Geopolitical Diary: The Latest Phase of Israeli-Palestinian Fighting

“The Israeli military attacked Hamas-controlled Gaza this weekend. On Friday, Hamas had terminated its unilateral truce with the Israelis. The decision was accompanied by rockets fired into Israel and claims by Hamas that it had longer-range rockets capable of striking even deeper into the country. The Israelis responded with a massive attack that was designed to smash Hamas’ infrastructure, impose heavy penalties on Gaza for Hamas’ decision, and attempt to preempt not only rocket attacks but also a new campaign of suicide bombers. Whether the campaign will achieve Israel’s goals or trigger an escalation from the Hamas side is now the issue. What is not at issue is that a new round of fighting in Gaza had been expected for weeks. Hamas had made it clear that it was going to end the truce, and Israel had made it clear that it would consider the war resumed and respond accordingly. The first question is why Hamas chose to end the truce, opening the door to an Israeli attack. The answer might lie in the fact that Palestinian elections are coming up. While Hamas was a pure opposition party, it was an effective critic of Fatah’s governance. But having been responsible for Gaza for a while, Hamas now bears criticism for the conditions there, and thus the party’s popularity had slipped. Having failed to make significant inroads into the West Bank — where Fatah dominated — and having drawn criticism for its administration in Gaza, Hamas saw its momentum blunted. Hamas was much more effective as a combat party, fighting the Israelis, than as an administrative party dealing with the intractable problem of Gaza. The longer it remained passive toward the Israelis and the longer it remained responsible for Gaza, the less it was likely to appeal to Palestinian voters. Hamas made a strategic decision to re-establish its credentials as the only Palestinian force effectively fighting Israel. In doing so, it also reinforced the perception of Fatah as collaborating with the Israelis (and an Israeli attack is also a mechanism to prompt Palestinians to rally behind Hamas). From Hamas’ point of view — facing a hopeless situation governing Gaza and a showdown with Fatah — ending the truce made sense in the long term, on the premise that a conventional attack by Israel would not decisively break Hamas’ capability. The Israeli response was also, on one level, driven by public opinion. Hamas’ ability to attack Israeli positions with rockets, or potentially to launch another round of suicide bombings in Israeli population centers, was quite real. If it happened, Israeli public opinion not only would create a crisis for any Israeli government, but also would strengthen those forces that felt that any peace process with the Palestinians was impossible. Ehud Olmert, still prime minister pending a new government, saw the Hamas move as an opportunity. Hamas created a situation that had to be dealt with. Waiting for his successor to deal with the problem would bog that successor down in an issue with the international community that would cripple any ongoing diplomacy. Launching a security campaign as a lame-duck prime minister takes the issue off his successor’s plate. In an odd way, this increases the chance of some sort of settlement with the Palestinians, by allowing Olmert to be cast as a villain. If this seems more complicated than it should be, that is not an incorrect impression. Underneath all of this is a core reality: A Palestinian state on the 1948 borders is an impossibility for both Palestinians and Israelis. For the Palestinians, it would mean a state divided physically between Gaza and the West Bank, without an independent economic foundation. It would be a fiasco. For the Israelis, the 1948 borders would allow the Palestinians to rocket Tel Aviv easily, with no guarantee that a Palestinian state would or could put a stop to it. The Palestinians need more than the 1948 borders, and the Israelis can’t even give that. Therefore, the current cycle of violence is simply one of many such cycles that are hardwired into the geography of Israel and Palestine and from which there is no escape. It is almost unnecessary to go through the political reasoning that has led each side to this point, except to explain why it is happening now instead of earlier or later. The politics simply determine the time and shape of conflict. Geography determines that the conflict is intractable.”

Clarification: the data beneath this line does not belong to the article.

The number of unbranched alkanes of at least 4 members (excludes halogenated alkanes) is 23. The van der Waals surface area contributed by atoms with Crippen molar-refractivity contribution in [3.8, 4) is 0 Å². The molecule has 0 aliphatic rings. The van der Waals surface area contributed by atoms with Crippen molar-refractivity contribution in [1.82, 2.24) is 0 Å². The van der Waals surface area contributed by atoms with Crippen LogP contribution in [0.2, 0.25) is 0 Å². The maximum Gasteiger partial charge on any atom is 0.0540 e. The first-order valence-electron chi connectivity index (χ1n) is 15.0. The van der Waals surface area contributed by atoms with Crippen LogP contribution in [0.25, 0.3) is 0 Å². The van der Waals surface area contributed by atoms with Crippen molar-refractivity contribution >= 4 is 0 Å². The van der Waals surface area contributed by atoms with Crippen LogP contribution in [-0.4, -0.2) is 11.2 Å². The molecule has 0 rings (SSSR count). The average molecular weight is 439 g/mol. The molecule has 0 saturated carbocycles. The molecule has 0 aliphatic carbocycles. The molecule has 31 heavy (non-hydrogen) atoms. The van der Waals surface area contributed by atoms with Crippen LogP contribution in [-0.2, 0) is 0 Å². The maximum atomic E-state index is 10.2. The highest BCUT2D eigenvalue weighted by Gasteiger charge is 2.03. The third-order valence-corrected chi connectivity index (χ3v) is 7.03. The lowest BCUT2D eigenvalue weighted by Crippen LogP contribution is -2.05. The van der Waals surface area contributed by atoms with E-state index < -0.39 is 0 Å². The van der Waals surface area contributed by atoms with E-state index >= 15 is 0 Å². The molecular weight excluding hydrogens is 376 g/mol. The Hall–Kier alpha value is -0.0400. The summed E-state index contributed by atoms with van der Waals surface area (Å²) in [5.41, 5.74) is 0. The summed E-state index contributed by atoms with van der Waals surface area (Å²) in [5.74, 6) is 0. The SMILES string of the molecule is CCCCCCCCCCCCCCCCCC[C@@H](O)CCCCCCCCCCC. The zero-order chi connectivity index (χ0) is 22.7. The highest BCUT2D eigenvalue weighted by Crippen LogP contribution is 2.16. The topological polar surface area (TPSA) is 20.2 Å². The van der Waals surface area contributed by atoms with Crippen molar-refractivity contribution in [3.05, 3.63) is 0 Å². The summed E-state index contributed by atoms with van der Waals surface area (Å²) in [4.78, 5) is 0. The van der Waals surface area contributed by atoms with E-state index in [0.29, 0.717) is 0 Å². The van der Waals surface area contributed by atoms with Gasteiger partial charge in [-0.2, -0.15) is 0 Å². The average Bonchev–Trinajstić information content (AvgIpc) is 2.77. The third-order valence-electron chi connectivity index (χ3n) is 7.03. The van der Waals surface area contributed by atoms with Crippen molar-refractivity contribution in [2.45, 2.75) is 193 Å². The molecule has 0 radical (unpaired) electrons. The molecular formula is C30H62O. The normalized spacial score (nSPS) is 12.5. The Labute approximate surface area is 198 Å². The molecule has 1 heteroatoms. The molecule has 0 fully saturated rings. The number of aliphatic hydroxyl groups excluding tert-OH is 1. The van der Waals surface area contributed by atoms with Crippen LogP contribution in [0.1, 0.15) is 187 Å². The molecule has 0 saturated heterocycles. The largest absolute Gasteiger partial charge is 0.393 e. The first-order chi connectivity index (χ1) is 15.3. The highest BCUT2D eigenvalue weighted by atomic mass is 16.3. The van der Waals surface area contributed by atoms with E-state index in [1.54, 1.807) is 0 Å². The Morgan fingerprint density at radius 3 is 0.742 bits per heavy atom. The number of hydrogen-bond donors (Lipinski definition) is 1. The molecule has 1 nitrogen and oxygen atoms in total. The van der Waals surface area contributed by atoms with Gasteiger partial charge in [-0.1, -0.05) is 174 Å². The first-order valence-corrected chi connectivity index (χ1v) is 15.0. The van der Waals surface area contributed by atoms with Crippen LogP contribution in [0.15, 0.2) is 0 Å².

Another poignant analysis from the folks over at Stratfor. The last lines are the most important: “The politics simply determine the time and shape of conflict. Geography determines that the conflict is intractable.
link: Geopolitical Diary: The Latest Phase of Israeli-Palestinian Fighting | Stratfor


About Charlie Gleek

Ph.D. student in Comparative Studies and graduate instructor in the Department of English at Florida Atlantic University. My work takes place around intersections of postcolonial literature, quantitative literary analysis, and digital humanities.

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